The city around me is a fucking cemetery darkened with age where buildings stand cramped together like old, forgotten headstones representing a rift between living and dead. Pigeons, like monks at prayer, line up on balconies and window ledges. Nothing romantic or mysterious. Nothing historic or glorious. Nothing eerie. What lies beneath is dead. What lies above is stagnating. Slowly it will all crumble and die to give place to a yet another set of graves. Funeral is the word filling my mind right now. Somewhere a bird sings a mournful song. Must be a nightingale.
I muse about this as I walk around the city of Delhi. I feel that the culture has died in the eyes of almost everyone you see. If this is a fact, then I guess we must be independent of it, and seek out those who are also independent of it, in order to live at all among the ruins. I look at a different perspective. Vitality lies in the past, whose traces remain in those very ruins, but we cannot go there: our relationship to that, like our relationships to those we love, must advance, change – which is the very thing the ruins refuse us – but in its balance of decay, a change disrupts it, so any thought is a victory. Nightingales can learn plenty new songs. Delhi has layers and layers of surprises. It is a city full of emotions.
Emotions make me think of a blue Yamuna, a river we have collectively brought to a slow death with our neglect and apathy. No one cares to visit her banks or give a little thought to her. The monsoon rains give us a glimpse of the glorious river momentarily but then again she reseeds to be dismissed as a dirty sewer. No one thinks who turned her to be what she is now. I think of the women in my country as I look at her from a distance longing to reach out and touch its waters. There is something so deeply comforting and soothing about sitting at the bank of a river. I am dreaming of a blue Yamuna.
November has been benevolent in more than one ways. Someone special has brought good tidings in my life. A daughter I always yearned for. Bless her. She’s an exceptional poetess too. There is still a hint of autumn in the breeze but slowly we’re heading to the real Delhi Winter with all its glorious flowers, snug, colorful woolens, fests, music and art festivals, visits to the monuments and parks. Winter is also the ideal time to experience the incredible Delhi Street food, the pipping hot aalu tikkis, kachoris, gajar halwa, hot jalebis, spicy sweet potato and fried potato chaats and also cold rabri falooda. yes, I’m one of those who love to eat ice creams and kulfis in winter. 🙂 exploring the city for authentic food is a journey of discovery in more than one ways.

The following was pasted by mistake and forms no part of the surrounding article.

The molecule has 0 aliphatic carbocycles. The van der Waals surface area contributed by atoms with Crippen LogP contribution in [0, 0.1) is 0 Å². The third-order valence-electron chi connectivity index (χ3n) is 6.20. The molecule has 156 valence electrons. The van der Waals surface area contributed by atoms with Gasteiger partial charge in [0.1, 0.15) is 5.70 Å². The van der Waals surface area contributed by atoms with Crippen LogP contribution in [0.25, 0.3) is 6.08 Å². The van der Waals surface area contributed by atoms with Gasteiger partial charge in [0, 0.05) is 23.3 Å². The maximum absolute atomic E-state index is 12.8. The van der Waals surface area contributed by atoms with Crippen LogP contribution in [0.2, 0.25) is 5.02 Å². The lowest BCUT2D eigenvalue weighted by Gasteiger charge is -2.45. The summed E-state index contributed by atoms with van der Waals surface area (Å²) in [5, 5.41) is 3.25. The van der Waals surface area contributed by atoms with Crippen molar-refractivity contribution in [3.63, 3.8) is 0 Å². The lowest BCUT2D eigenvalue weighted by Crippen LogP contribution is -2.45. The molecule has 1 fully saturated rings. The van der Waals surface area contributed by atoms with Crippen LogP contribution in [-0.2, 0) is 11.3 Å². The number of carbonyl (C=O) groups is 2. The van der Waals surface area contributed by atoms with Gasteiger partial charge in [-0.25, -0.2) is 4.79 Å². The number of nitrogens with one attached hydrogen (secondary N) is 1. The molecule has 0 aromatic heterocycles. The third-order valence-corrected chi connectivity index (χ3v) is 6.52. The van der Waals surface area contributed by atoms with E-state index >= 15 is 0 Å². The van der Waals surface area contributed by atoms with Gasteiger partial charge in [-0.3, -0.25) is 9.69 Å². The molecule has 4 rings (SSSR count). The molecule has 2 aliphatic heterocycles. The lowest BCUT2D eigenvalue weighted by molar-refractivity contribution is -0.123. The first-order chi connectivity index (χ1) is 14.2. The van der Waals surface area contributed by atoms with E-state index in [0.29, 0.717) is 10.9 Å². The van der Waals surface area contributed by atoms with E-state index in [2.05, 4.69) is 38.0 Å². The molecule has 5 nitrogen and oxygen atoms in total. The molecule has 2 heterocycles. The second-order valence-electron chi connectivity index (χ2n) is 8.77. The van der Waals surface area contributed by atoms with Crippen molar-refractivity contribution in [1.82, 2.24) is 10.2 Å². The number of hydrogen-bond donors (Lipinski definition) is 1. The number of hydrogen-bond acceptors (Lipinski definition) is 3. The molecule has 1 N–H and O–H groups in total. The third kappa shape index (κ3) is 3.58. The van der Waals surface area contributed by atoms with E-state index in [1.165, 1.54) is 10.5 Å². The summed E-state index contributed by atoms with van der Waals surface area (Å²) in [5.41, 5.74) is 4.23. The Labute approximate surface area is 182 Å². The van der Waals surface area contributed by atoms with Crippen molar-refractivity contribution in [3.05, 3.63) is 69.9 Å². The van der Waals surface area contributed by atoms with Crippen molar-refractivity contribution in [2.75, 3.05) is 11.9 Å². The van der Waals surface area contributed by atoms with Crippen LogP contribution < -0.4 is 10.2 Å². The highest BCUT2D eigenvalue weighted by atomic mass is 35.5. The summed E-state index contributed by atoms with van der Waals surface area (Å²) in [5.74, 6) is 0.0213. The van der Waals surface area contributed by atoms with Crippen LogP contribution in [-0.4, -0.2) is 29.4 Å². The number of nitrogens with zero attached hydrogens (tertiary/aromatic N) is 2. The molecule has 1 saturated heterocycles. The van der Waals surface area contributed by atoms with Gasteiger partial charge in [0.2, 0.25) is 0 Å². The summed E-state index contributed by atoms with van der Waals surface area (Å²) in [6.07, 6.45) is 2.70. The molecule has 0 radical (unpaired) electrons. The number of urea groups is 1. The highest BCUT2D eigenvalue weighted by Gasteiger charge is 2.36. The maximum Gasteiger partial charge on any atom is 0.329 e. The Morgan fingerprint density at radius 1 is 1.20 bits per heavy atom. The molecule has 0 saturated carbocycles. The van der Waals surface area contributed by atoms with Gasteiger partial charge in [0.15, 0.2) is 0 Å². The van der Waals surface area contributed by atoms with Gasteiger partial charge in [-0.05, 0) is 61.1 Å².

Speaking of journey reminds me to tell you about Djelloul Marbrook. He is the editor-in-chief of The Arabesques Review Magazine. Originally from Algeria, he lives in the US now. An exceptional poet, writer, he’s someone I look up to as a student learning the craft of writing. You must check out his website and YouTube channel. It is a gold mine for poetry lovers. When my publisher and friend James Goddard told me that he’s reviewing my book I was slightly nervous but at the same time extremely happy too. This is the first review for ‘Wayfaring’ before it releases on the 20th of Nov. I don’t have words to tell you how proud I feel right now of my evolution as a poet and as a writer. He has written a glorious review of the book and touched the soul of my poetry.
Here’s an excerpt :
Tikuli is a skilled plein air painter; her palette of words is spare, meticulously chosen and applied in a variety of metrical patterns that, while not avant-garde, are modernist and reliable. The reader is never required to study her metrics; her focus is on the act of recollection and its requisite imperative. She has stories to tell, portraits to paint, ghosts to address, and issues to redress.
The complete review can be read here – A Journey Beyond the Baggage of Pronouns in the tradition of Hafez Rumi and Al Arabi
The review moved me deeply and to place my poetry in the league of some of the greatest poets of all times that I love and admire is very humbling. Thank you Djelloul for this precious gift. I will cherish your words forever.
On another note, I have not been very regular with my blog post except the recipes but will soon resume updating the other blog categories too. I plan to visit some old, historic places this winter.
I’ll meet you at another place, another time, another field. The prettiest and most resilient flowers grow in broken spaces like the cracks in the sidewalks. Look out for those places.
A lot is happening at the same time. Delhi is shrouded in toxic smog but our shopping has started in full swing for the upcoming wedding of my son. I hate shopping. ;( It drains me out physically and mentally but this time I am excited so enjoying the researching and hanging out with my boys for some time even though it is walking miles and miles in the midst of shopaholics.
This is the sight that brings relief to tired burning eyes.
Did I share the photograph of the couple? They make a lovely pair. Perhaps you can say a little prayers for them and send your blessings as they embark on a new journey. Can’t wait for these two to get married.
To add to the good tidings my new poetry book Wayfaring is here. Not very many copies. I have earmarked a few for friends and guides. Rest of you can buy it from amazon or any online book seller worldwide. Do let me know if you pick up a copy. Write a short review, post a reader’s selfie. Show your love any way you wish. I am looking forward eagerly.
Here is what joy looks like
I shared a teaser video earlier and here is another fantastic video of my poetic journey with Leaky Boot Press. The video is created by my Publisher friend James Goddard.
It can get hard sometime but when you are approached for an interview by Kulpreet Yadav, India’s best selling thriller writer, friend and editor of a fabulous lit mag Open Road Review, life gets a new high Check out his Andy Karan series and new Vicks Menon thriller Murder In Paharganj on all major book sites. ORR earlier gave space for my poetry. It is a magazine I am proud to be associated with as a contributor.